Why is Bayh-Dole not part of the Federal Grants and Cooperative Agreements Act?

Why is Bayh-Dole a part of federal patent law? It concerns how federal agencies contract for research, not (apparently) how patents are awarded. It doesn’t make any sense for Bayh-Dole to be in patent law. Instead, why wasn’t Bayh-Dole made a part of the Federal Grants and Cooperative Agreements Act of 1977? But since Bayh-Dole is part of patent law, then we might expect that Bayh-Dole makes patents on subject inventions different from patents on ordinary inventions.

Let’s have a look.

Here’s the original statement of purpose for the Federal Grants and Cooperative Agreements Act (things got revised in 1982, two years after Bayh-Dole):

(b) The purposes of this Act are—

(1) to characterize the relationship between the Federal Government and contractors, State and local governments, and other recipients in the acquisition of property and services and in the furnishing of assistance by the Federal Government so as to promote a better understanding of Federal spending and help eliminate unnecessary administrative requirements on recipients of Federal awards;

(2) to establish Government-wide criteria for selection of appropriate legal instruments to achieve uniformity in the use by the executive agencies of such instruments, a clear definition of the relationships they reflect, and a better understanding of the responsibilities of the parties;

(3) to promote increased discipline in the selection and use of types of contract, grant agreement, and cooperative agreements, and to maximize competition in the award of contracts and encourage competition, where deemed appropriate, in the award of grants and cooperative agreements; and

(4) to require a study of the relationship between the Federal Government and grantees and other recipients in Federal assistance programs and the feasibility of developing a comprehensive system of guideline for the use of grant and cooperative agreements, and other forms of Federal assistance in carrying out such programs.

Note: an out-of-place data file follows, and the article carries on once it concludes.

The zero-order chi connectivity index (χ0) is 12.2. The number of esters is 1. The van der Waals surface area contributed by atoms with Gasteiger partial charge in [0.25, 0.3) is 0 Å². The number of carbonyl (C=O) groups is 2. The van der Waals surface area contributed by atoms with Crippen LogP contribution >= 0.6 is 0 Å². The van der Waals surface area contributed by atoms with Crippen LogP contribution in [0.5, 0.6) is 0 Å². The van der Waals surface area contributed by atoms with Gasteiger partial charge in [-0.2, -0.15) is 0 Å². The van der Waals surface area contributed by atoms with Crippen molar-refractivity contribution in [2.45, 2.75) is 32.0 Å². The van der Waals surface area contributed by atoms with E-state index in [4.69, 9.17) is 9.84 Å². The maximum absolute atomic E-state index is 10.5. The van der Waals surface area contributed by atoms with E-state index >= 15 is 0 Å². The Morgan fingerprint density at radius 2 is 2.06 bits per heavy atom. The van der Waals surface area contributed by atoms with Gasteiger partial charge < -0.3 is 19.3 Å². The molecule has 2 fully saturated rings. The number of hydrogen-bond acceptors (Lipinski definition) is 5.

The FGCAA (“fig-caw”) established (overtly) simple rules to determine whether the government should use a grant, contract, or collaborative agreement. A contract was to be used for procurement, a grant for providing support for a public purpose, and a collaborative agreement when the work involved substantial involvement by the federal government.

In the FGCAA, we have elements that we find in Bayh-Dole: matters of sponsored research, especially at universities; a need for uniform policy that’s government wide; and rules on acquisition of property and services by a contractor relative to the interests of government. The definition of “funding agreement” in Bayh-Dole is essentially that of the “contracts, grants, and cooperative agreements” set out by the FGCAA, with the Tennessee Valley Authority excepted. We find one element, as well, that is not present in Bayh-Dole: a distinction between federal procurement and assistance (or subvention). We will come back around to this distinction.

Here is what the FGCCAA has to say about tangible property:

The authority to make contracts, grants, and cooperative agreements for the conduct of basic or applied scientific research at nonprofit institutions of higher education, or at nonprofit organizations whose primary purpose is the conduct of scientific research shall include discretionary authority, when it is deemed by the head of the executive agency to be in furtherance of the objectives of the agency, to vest in such institutions or organizations, without further obligation to the Government, or on such other terms and conditions as deemed appropriate, title to equipment or other tangible personal property purchased with such funds.